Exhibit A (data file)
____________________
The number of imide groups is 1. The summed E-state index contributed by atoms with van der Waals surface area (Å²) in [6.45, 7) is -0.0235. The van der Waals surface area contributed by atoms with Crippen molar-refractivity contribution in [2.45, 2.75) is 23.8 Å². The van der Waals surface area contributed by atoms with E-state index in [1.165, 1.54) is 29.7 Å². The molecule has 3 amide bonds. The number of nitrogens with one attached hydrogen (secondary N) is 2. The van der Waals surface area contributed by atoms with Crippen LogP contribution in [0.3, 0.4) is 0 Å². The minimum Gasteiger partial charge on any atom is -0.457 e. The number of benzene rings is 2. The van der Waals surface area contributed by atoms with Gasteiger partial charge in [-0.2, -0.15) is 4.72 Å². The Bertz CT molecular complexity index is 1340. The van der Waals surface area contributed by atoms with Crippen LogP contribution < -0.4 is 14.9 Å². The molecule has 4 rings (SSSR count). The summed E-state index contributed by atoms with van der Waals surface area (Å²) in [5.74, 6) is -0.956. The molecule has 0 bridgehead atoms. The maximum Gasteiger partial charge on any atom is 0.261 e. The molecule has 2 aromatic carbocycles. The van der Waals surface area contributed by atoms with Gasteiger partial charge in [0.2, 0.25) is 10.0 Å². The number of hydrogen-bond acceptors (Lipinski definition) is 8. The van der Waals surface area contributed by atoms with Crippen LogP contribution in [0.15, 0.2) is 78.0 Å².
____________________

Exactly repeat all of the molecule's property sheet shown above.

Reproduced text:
The number of imide groups is 1. The summed E-state index contributed by atoms with van der Waals surface area (Å²) in [6.45, 7) is -0.0235. The van der Waals surface area contributed by atoms with Crippen molar-refractivity contribution in [2.45, 2.75) is 23.8 Å². The van der Waals surface area contributed by atoms with E-state index in [1.165, 1.54) is 29.7 Å². The molecule has 3 amide bonds. The number of nitrogens with one attached hydrogen (secondary N) is 2. The van der Waals surface area contributed by atoms with Crippen LogP contribution in [0.3, 0.4) is 0 Å². The minimum Gasteiger partial charge on any atom is -0.457 e. The number of benzene rings is 2. The van der Waals surface area contributed by atoms with Gasteiger partial charge in [-0.2, -0.15) is 4.72 Å². The Bertz CT molecular complexity index is 1340. The van der Waals surface area contributed by atoms with Crippen LogP contribution < -0.4 is 14.9 Å². The molecule has 4 rings (SSSR count). The summed E-state index contributed by atoms with van der Waals surface area (Å²) in [5.74, 6) is -0.956. The molecule has 0 bridgehead atoms. The maximum Gasteiger partial charge on any atom is 0.261 e. The molecule has 2 aromatic carbocycles. The van der Waals surface area contributed by atoms with Gasteiger partial charge in [0.2, 0.25) is 10.0 Å². The number of hydrogen-bond acceptors (Lipinski definition) is 8. The van der Waals surface area contributed by atoms with Crippen LogP contribution in [0.15, 0.2) is 78.0 Å².